Anyone who has been in an Eastern Orthodox church, or seen Byzantine icons in museums and art galleries cannot fail to be amazed by the sheer colour, exuberance and brilliance of the icons. It is a very traditional method of painting, hundreds of years old which is still in use today. But how do you achieve that glowing result? This book is the perfect answer. It explains the techniques used by icon artists and shows how to achieve good results. What is equally useful is the historical background that is provided, together with a study of the symbolism used in icons. There are some superb examples of finished icon paintings by modern artists making it a very inspirational book. Useful too are the inscriptions provided in several languages including Greek and Slavonic. The book demonstrates that icon painting remains a vibrant, living artistic style offering techniques which modern artists can usefully utilize.-Monstersandcritics.com This book differs from all the other art books I have reviewed in two respects. Firstly, this is not secular but sacred art and secondly, the materials are in the main totally different. Forget your oils or watercolors, these are real art materials that have been used for this type of work for centuries. This is not a book for the total beginning painter either, as some artistic talent and knowledge is taken as given. Working through the steps it is not too hard to produce something that looks like the finished image. Maybe I would also add a third difference, that this is not art as free expression of the painter's own personality but the depiction of Christian imagery. The book opens with some icons from the classic era and the story of how they came to be. This includes a brief summary of the symbolism of icons, and then it is on to the practical part of the book. Learn how to make the actual wood and fabric base for the painting (see, I told you this was a different sort of art book) and what you need to obtain for the whole process. Be warned that some of the items are highly toxic, and much care is needed in using them. Find out what part an egg plays in drawing with a paintbrush, and work through a good example of an icon--gilding and all--in usual Search Press style through staged photographs. There are other icons to paint too, with a simplified system of how they are painted in stages that reminded me of the How To Draw series, and finally a gallery of work to admire and be inspired by. This is a truly unique and lovely book that ought to result in a flowering of many icons.-Myshelf.com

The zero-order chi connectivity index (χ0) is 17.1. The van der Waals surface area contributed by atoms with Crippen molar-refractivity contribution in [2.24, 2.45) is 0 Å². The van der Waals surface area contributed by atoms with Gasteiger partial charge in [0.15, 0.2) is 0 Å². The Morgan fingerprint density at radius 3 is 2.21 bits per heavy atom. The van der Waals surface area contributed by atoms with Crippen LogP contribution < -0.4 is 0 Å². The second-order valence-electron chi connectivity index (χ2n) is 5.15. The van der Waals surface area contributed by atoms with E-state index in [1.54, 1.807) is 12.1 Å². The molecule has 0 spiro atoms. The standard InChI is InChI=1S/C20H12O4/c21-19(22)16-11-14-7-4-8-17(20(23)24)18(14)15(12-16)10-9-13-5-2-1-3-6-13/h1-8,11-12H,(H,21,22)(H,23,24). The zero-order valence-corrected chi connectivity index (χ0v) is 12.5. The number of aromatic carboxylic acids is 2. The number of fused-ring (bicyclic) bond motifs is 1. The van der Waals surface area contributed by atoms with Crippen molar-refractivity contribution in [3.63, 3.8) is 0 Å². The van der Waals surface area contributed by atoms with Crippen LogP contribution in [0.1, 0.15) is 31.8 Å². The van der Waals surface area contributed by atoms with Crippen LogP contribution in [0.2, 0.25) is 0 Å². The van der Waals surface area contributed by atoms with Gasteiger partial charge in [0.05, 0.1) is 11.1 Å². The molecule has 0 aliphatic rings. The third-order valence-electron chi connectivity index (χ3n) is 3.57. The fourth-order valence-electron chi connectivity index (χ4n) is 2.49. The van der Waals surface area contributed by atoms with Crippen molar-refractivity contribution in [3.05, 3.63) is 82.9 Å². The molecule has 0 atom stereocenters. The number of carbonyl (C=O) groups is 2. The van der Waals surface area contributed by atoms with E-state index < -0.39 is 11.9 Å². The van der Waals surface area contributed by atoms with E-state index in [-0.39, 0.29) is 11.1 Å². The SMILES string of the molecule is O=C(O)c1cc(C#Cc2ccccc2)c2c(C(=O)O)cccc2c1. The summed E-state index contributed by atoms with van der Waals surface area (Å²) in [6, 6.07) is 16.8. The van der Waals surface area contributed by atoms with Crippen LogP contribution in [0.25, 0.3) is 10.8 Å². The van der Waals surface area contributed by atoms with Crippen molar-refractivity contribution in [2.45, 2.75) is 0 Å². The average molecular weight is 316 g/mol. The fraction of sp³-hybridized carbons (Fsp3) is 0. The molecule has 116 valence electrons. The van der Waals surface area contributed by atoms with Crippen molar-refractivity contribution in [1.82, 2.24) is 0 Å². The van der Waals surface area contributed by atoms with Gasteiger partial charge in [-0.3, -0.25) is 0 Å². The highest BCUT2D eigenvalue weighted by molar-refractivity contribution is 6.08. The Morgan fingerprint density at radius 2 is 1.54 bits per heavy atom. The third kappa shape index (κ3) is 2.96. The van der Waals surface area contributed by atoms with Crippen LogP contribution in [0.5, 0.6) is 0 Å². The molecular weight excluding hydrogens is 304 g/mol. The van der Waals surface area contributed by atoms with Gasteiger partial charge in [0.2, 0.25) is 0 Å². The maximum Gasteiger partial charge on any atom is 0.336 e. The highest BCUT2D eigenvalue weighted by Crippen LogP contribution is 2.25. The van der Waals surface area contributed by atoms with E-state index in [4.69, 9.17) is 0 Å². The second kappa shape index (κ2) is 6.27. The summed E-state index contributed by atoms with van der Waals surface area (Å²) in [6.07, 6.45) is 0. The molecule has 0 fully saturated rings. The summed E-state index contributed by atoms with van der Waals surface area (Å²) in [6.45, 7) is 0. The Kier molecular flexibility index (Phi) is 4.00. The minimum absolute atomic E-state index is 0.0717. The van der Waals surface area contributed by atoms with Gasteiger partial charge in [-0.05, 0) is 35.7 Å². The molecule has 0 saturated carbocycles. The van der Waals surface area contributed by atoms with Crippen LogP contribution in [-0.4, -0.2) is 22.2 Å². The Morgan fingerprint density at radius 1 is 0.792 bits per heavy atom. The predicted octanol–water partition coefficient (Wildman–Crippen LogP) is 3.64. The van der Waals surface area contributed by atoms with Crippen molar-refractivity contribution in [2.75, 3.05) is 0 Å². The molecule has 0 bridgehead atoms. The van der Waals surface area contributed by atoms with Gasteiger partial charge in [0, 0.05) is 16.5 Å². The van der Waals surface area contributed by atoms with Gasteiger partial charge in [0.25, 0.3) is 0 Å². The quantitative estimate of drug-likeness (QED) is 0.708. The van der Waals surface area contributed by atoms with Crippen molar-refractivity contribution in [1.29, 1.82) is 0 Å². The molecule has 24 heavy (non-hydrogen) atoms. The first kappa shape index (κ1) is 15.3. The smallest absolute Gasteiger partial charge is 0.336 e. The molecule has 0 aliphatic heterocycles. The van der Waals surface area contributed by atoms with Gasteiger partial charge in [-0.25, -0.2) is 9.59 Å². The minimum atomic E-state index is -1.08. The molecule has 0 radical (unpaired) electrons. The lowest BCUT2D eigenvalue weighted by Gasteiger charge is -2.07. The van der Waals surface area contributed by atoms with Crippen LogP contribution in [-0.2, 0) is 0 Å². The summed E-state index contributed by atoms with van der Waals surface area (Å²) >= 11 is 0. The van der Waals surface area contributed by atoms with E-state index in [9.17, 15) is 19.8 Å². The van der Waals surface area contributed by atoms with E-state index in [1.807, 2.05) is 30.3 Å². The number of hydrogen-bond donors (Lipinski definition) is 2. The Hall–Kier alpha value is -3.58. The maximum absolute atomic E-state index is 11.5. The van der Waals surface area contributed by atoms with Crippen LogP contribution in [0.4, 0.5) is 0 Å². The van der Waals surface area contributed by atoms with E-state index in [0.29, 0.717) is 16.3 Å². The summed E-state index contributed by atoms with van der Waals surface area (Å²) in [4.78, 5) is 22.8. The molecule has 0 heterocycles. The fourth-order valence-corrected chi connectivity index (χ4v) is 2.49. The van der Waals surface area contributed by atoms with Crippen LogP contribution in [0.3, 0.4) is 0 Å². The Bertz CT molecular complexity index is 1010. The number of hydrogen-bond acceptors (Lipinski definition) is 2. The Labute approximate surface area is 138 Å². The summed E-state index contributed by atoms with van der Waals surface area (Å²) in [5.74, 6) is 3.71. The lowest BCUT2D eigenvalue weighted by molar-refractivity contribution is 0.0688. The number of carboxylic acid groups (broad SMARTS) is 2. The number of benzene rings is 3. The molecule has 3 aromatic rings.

About the Author
Gilles Weissmann studied at the Beaux-Arts in Paris, exploring Egyptian painting, sculpture, Chinese Buddhist art, Mesopotamian and Roman art. He then studied icon painting and became the assistant of Professor Genevieve Governor. He now has his own studio and school of iconography in Paris: l'Atelier Icones Anastasis where he teaches and paints.